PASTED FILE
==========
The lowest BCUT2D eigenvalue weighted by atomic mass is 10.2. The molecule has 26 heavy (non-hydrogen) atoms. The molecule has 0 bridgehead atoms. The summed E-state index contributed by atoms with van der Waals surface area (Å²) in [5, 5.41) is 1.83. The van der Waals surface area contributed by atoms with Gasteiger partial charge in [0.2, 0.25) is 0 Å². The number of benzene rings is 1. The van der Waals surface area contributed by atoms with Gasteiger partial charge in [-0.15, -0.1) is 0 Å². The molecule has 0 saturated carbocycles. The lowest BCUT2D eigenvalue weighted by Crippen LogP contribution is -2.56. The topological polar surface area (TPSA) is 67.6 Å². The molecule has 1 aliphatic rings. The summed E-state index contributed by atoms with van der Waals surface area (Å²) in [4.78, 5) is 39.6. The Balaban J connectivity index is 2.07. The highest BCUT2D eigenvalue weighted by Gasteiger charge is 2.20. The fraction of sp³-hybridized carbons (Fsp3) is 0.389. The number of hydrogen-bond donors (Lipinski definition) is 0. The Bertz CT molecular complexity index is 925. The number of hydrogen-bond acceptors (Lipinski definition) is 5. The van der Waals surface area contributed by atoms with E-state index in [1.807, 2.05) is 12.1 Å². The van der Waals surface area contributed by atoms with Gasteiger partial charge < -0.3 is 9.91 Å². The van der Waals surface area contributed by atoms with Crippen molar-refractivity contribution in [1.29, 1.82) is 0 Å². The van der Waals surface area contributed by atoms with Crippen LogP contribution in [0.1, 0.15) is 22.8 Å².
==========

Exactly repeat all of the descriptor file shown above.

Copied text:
The lowest BCUT2D eigenvalue weighted by atomic mass is 10.2. The molecule has 26 heavy (non-hydrogen) atoms. The molecule has 0 bridgehead atoms. The summed E-state index contributed by atoms with van der Waals surface area (Å²) in [5, 5.41) is 1.83. The van der Waals surface area contributed by atoms with Gasteiger partial charge in [0.2, 0.25) is 0 Å². The number of benzene rings is 1. The van der Waals surface area contributed by atoms with Gasteiger partial charge in [-0.15, -0.1) is 0 Å². The molecule has 0 saturated carbocycles. The lowest BCUT2D eigenvalue weighted by Crippen LogP contribution is -2.56. The topological polar surface area (TPSA) is 67.6 Å². The molecule has 1 aliphatic rings. The summed E-state index contributed by atoms with van der Waals surface area (Å²) in [4.78, 5) is 39.6. The Balaban J connectivity index is 2.07. The highest BCUT2D eigenvalue weighted by Gasteiger charge is 2.20. The fraction of sp³-hybridized carbons (Fsp3) is 0.389. The number of hydrogen-bond donors (Lipinski definition) is 0. The Bertz CT molecular complexity index is 925. The number of hydrogen-bond acceptors (Lipinski definition) is 5. The van der Waals surface area contributed by atoms with E-state index in [1.807, 2.05) is 12.1 Å². The van der Waals surface area contributed by atoms with Gasteiger partial charge < -0.3 is 9.91 Å². The van der Waals surface area contributed by atoms with Crippen molar-refractivity contribution in [1.29, 1.82) is 0 Å². The van der Waals surface area contributed by atoms with Crippen LogP contribution in [0.1, 0.15) is 22.8 Å².